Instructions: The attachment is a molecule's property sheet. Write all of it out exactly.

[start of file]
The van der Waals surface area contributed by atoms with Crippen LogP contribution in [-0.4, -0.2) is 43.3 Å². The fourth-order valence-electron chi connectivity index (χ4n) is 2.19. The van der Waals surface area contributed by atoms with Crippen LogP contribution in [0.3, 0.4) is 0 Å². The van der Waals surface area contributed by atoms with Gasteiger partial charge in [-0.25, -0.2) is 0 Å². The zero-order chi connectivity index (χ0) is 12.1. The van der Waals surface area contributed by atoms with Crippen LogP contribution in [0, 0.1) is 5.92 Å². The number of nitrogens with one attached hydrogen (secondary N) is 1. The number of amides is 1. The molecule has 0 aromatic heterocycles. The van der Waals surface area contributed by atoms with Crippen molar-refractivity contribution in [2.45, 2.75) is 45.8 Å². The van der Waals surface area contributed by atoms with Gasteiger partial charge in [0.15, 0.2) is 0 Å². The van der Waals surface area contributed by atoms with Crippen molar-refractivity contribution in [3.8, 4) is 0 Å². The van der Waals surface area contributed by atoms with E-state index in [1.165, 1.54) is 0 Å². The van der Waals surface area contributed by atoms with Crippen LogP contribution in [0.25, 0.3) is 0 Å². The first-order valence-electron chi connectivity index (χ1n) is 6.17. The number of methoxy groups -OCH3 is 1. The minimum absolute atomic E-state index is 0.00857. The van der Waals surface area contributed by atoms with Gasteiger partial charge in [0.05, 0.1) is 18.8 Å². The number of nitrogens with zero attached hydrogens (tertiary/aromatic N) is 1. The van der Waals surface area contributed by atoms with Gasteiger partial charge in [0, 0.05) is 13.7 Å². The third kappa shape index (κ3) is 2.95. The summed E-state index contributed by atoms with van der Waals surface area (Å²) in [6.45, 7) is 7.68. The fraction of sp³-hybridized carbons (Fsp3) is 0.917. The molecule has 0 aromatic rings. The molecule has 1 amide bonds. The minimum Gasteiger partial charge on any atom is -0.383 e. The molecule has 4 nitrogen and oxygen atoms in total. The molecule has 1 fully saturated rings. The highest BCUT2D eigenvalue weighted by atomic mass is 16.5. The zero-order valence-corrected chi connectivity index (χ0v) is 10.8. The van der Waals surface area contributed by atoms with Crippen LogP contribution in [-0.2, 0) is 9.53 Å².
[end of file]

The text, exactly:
The van der Waals surface area contributed by atoms with Crippen LogP contribution in [-0.4, -0.2) is 43.3 Å². The fourth-order valence-electron chi connectivity index (χ4n) is 2.19. The van der Waals surface area contributed by atoms with Crippen LogP contribution in [0.3, 0.4) is 0 Å². The van der Waals surface area contributed by atoms with Gasteiger partial charge in [-0.25, -0.2) is 0 Å². The zero-order chi connectivity index (χ0) is 12.1. The van der Waals surface area contributed by atoms with Crippen LogP contribution in [0, 0.1) is 5.92 Å². The number of nitrogens with one attached hydrogen (secondary N) is 1. The number of amides is 1. The molecule has 0 aromatic heterocycles. The van der Waals surface area contributed by atoms with Crippen molar-refractivity contribution in [2.45, 2.75) is 45.8 Å². The van der Waals surface area contributed by atoms with Gasteiger partial charge in [0.15, 0.2) is 0 Å². The van der Waals surface area contributed by atoms with Crippen molar-refractivity contribution in [3.8, 4) is 0 Å². The van der Waals surface area contributed by atoms with E-state index in [1.165, 1.54) is 0 Å². The van der Waals surface area contributed by atoms with Crippen LogP contribution in [0.25, 0.3) is 0 Å². The first-order valence-electron chi connectivity index (χ1n) is 6.17. The number of methoxy groups -OCH3 is 1. The minimum absolute atomic E-state index is 0.00857. The van der Waals surface area contributed by atoms with Gasteiger partial charge in [0.05, 0.1) is 18.8 Å². The number of nitrogens with zero attached hydrogens (tertiary/aromatic N) is 1. The van der Waals surface area contributed by atoms with Gasteiger partial charge in [0, 0.05) is 13.7 Å². The third kappa shape index (κ3) is 2.95. The summed E-state index contributed by atoms with van der Waals surface area (Å²) in [6.45, 7) is 7.68. The fraction of sp³-hybridized carbons (Fsp3) is 0.917. The molecule has 0 aromatic rings. The molecule has 1 amide bonds. The minimum Gasteiger partial charge on any atom is -0.383 e. The molecule has 4 nitrogen and oxygen atoms in total. The molecule has 1 fully saturated rings. The highest BCUT2D eigenvalue weighted by atomic mass is 16.5. The zero-order valence-corrected chi connectivity index (χ0v) is 10.8. The van der Waals surface area contributed by atoms with Crippen LogP contribution in [-0.2, 0) is 9.53 Å².